Whether you are selling your products more expensively or cheaply, giving free gifts is a very good way to make the customers happy. Customer experience is a very important thing which you should take note of. If done well, the free gifts could make up for or complement the shortfalls in the areas which are lacking in the Venn diagram above.
After Sales Communication: Now that you have set everything up, you have even clocked sales. How do you ensure customers return to you? Perhaps you can drop them a message, refer them to your Telegram channel which you update frequently about. I prefer Telegram over Whatsapp because a Whatsapp group has a limit of 256 people in the group, and it is the same for their broadcasting function. There are some who encourage sellers to go for email marketing instead, saying that email is still the most effective way to reach the target audience. I do not know about that, but do not expect to write a few lines and send out an email. You have to design a proper decent newsletter, or at least have some basic layout and formatting to capture the audience’s eyeball. All of us use email ourselves. Ask yourself if you will be interested in an advertisement email with no fanciful newsletter layout and pretty pictures? Do we all not think that emails with only a few lines of words are spammy and scammy?
Personally I still use Telegram (@my_office_home) because it is far easier to do a small advertisement on it. I can also easily keep track of how many people subscribe to my channel (of course you can also do that to email marketing). For example I can just send out an advertisement like this:
This sort of advertising method allows me to type my advertisements any time, anywhere I want without the need to design fanciful newsletters and posters. It may not be the most effective way, but its convenience of use is certainly sufficient for my level. Perhaps when I do bigger and expand, at a time when I could actually afford to hire people, maybe then that would be the time I turn to email marketing as an added channel to reach the greater audience. Advertise frequently, so that people will not forget you. People these days have very short term memory. If Nike and McDonalds advertise frequently, so should you.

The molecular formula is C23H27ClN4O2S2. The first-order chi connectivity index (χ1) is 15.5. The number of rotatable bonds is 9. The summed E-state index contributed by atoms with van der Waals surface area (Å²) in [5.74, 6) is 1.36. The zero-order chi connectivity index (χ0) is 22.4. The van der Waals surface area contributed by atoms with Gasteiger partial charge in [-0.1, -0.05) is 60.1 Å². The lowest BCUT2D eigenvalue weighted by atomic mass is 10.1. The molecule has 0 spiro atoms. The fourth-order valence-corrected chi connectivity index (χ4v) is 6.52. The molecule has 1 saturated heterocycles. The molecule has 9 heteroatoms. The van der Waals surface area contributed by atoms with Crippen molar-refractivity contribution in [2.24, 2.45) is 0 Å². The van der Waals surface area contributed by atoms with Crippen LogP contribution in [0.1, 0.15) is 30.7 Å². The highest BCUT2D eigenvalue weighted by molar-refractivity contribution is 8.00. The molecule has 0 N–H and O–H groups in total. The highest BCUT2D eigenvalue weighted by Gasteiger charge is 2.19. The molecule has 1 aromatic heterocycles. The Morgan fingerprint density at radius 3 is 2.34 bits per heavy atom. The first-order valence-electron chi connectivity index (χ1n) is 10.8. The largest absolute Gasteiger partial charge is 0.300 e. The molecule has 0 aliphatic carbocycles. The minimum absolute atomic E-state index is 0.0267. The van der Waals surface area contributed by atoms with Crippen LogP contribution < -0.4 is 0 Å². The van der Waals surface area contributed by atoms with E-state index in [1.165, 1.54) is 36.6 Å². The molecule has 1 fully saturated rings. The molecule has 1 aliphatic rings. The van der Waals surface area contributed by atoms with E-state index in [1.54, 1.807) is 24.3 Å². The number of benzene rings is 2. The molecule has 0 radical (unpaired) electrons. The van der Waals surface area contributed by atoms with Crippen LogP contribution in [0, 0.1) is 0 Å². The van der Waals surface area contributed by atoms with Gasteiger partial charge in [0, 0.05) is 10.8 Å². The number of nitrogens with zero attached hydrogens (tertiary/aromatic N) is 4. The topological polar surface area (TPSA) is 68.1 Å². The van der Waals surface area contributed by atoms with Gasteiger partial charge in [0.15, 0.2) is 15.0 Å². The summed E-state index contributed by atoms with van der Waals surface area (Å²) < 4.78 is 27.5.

Namecards are not necessary at this point in time if you are doing dropshipping, since you will not see the package and the supplier will most likely not slot in your namecard for you. Unless you are holding on to certain inventory which you send out personally, if not I think you can save on namecards and thank-you cards. On this note, also do take note of dishonest suppliers. There have been multiple stories of suppliers knowing their customers dropship, and secretly inserted their own namecards into the package so that the customers will be able to contact them direct, skipping the middleman who is you in the future. While doing this on the longer term would mean that the supplier gets caught and subsequently losing a majority of their business, but you would also have already suffered the loss. So on that, be careful. You could send a test package to yourself every now and then.
The First Sale: Many dropshippers do not start out with a bang. Jack Ma, the founder of Alibaba and Taobao, said that when his platform just started out, he and his partners ‘buy’ from each other to clock sales and generate human traffic. It was some time before they made it decent. Personally, I clocked my first sale somewhere between 3 to 6 months after I started out. Sales was slow at that time, but it slowly build up as people get to know you. Sometimes you get people who referred customers to you too, having being satisfied with your service. While there are people who do well quickly, you should persist for a period of time, repeating and refining what you should do again and again, until you clock your first sale.